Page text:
Wednesday, May 20, 2009

Judge Dents Illinois Shield Law

Madison County (Ill.) Circuit Court Judge Richard Tognarelli has rebuffed The Alton Telegraph's invoking of the state's shield law to withhold the identities of anonymous bloggers on the newspaper's Web site.
Five bloggers, who posted comments anonymously on a Telegraph news article concerning the fatal beating of a five-year-old boy, were the subject of a subpoena from Madison County sheriff's detectives, who sought to question the individuals. The Telegraph sought to quash the subpoena, arguing that Illinois' shield law protecting journalists from disclosing their sources also screened the identities of the bloggers from being revealed. Judge Tognarelli rejected the argument in his decision on May 15, holding the shield law "does not address the applicability of the Act to online bloggers," which he said is the province of the Legislature. Posting comments on a newspaper Web site does not make a blogger a news source, attorneys for the state successfully argued. Judge Tognarelli did rule, however, that only two of the bloggers, who may have relevant information to the murder investigation, had to be named, and not three other bloggers whose remarks he deemed not useful to the murder probe.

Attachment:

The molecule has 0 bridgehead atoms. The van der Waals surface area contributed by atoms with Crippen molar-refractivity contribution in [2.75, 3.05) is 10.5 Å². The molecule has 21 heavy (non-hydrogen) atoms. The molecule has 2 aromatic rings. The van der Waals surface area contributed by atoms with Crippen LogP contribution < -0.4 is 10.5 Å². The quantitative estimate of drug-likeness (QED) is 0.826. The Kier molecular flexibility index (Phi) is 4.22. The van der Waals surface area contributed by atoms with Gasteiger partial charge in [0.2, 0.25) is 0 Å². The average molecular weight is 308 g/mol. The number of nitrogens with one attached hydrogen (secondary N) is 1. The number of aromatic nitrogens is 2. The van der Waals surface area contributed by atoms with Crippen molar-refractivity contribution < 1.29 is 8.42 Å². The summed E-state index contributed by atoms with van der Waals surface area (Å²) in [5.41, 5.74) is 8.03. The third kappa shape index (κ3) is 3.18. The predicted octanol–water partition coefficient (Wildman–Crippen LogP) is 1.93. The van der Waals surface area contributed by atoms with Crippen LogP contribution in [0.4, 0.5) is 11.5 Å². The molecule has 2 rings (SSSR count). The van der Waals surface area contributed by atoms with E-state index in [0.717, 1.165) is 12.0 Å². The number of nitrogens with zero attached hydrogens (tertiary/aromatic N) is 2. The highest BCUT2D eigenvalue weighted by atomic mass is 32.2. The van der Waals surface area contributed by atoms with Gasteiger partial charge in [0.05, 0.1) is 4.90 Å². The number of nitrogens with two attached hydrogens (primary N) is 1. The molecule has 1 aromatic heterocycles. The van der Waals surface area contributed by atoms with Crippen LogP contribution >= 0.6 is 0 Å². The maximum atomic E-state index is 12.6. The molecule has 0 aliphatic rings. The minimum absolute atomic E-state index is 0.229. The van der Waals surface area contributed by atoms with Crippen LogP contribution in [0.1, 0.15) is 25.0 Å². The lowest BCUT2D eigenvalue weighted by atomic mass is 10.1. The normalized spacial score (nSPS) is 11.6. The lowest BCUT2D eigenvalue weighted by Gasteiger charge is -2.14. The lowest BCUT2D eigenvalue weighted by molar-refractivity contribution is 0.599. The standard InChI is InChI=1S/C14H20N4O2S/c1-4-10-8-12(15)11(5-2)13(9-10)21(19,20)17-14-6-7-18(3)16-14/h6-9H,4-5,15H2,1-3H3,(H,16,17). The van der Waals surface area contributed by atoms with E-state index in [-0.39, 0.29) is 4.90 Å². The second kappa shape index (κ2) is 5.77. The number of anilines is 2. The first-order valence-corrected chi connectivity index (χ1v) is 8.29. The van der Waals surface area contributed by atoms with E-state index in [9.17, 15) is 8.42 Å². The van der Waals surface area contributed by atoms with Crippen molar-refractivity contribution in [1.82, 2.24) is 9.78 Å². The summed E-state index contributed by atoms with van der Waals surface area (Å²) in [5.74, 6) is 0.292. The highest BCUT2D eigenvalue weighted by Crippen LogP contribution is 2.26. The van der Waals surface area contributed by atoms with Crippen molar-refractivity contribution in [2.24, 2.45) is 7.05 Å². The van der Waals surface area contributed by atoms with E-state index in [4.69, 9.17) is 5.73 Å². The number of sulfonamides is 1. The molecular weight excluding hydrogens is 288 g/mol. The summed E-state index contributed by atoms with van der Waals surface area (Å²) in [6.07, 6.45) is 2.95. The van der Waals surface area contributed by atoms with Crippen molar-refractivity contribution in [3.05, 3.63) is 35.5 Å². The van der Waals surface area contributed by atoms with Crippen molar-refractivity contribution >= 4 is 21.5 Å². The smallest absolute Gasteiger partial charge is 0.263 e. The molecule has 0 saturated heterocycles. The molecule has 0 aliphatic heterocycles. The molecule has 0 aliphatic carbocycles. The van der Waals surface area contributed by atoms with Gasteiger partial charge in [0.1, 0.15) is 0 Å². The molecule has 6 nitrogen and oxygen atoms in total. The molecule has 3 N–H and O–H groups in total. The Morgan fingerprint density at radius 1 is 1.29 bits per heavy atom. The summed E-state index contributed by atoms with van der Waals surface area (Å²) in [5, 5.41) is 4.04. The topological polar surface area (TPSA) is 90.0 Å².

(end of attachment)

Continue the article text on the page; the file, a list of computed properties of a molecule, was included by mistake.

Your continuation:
Not a terribly progressive viewpoint from the Land of Lincoln. Courts in other states, ranging from Montana, in a case involving The Billings Gazette, to Oregon, in a case involving The Portland Mercury and Wilamette Week, have held that shield laws do protect newspapers from having to disclose the names of those anonymous bloggers who comment on news stories.


  1. I would respectfully disagree with Shelt's assertion that the ruling wasn't "progressive." There is nothing inherently progressive or regressive in shield laws. Shield laws are an attempt to achieve a balance between the legitimate needs of law enforcement investigations and the benefits of a vigorous press. Where bloggers fit into this is a tough issue. If I go to the barber shop and mouth off about an investigation, very few would argue that I suddenly become "the press" and am deserving of shield law protection. Does that change simply because I, clad in my pajamas, rant in a blog comment?

  2. Ignoring for the moment why Nunway wears pajamas when he gets a haircut, I would concede that a comment unrelated to a blog post does not raise a shield law question. Though state specific, shield laws often are worded so as to protect news organizations and "any person connected with or employed by a news organization for the purpose of gathering, writing, editing or disseminating news." The nexus of online commenters to the newspaper warrants protection. Anonymous speech in a printed newspaper story is protected by shield laws, and blog posts are anonymous speech in a different form.

  3. Is it a shield law issue or a First Amendment question?
    When the government starts demanding the source of
    writing in a newspaper, I set my Zenger on stun.

    As for pajamas, I've never ranted in them, but I did
    shoot an elephant once. What he was doing in my
    pajamas, I'll never know.